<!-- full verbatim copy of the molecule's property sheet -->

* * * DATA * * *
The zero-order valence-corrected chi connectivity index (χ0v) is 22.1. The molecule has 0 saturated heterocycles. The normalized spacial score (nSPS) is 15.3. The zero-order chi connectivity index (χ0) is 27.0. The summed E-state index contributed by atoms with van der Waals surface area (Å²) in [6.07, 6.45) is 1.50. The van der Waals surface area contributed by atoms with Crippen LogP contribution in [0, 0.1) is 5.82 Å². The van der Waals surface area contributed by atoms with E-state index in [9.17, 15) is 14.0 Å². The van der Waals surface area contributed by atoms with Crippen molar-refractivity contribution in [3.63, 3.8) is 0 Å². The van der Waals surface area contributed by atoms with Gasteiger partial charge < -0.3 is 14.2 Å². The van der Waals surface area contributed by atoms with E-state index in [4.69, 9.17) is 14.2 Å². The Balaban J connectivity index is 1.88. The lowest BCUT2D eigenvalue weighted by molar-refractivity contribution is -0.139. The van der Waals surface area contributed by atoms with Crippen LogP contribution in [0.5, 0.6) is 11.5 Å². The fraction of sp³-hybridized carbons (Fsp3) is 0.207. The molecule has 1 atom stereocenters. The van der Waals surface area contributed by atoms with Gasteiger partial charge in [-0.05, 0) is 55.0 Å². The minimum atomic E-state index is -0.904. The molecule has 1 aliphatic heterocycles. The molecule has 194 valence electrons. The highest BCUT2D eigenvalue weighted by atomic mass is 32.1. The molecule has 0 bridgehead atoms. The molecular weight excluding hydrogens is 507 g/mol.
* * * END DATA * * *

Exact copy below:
The zero-order valence-corrected chi connectivity index (χ0v) is 22.1. The molecule has 0 saturated heterocycles. The normalized spacial score (nSPS) is 15.3. The zero-order chi connectivity index (χ0) is 27.0. The summed E-state index contributed by atoms with van der Waals surface area (Å²) in [6.07, 6.45) is 1.50. The van der Waals surface area contributed by atoms with Crippen LogP contribution in [0, 0.1) is 5.82 Å². The van der Waals surface area contributed by atoms with E-state index in [9.17, 15) is 14.0 Å². The van der Waals surface area contributed by atoms with Crippen molar-refractivity contribution in [3.63, 3.8) is 0 Å². The van der Waals surface area contributed by atoms with Gasteiger partial charge < -0.3 is 14.2 Å². The van der Waals surface area contributed by atoms with E-state index in [4.69, 9.17) is 14.2 Å². The Balaban J connectivity index is 1.88. The lowest BCUT2D eigenvalue weighted by molar-refractivity contribution is -0.139. The van der Waals surface area contributed by atoms with Crippen LogP contribution in [0.5, 0.6) is 11.5 Å². The fraction of sp³-hybridized carbons (Fsp3) is 0.207. The molecule has 1 atom stereocenters. The van der Waals surface area contributed by atoms with Gasteiger partial charge in [-0.05, 0) is 55.0 Å². The minimum atomic E-state index is -0.904. The molecule has 1 aliphatic heterocycles. The molecule has 194 valence electrons. The highest BCUT2D eigenvalue weighted by atomic mass is 32.1. The molecule has 0 bridgehead atoms. The molecular weight excluding hydrogens is 507 g/mol.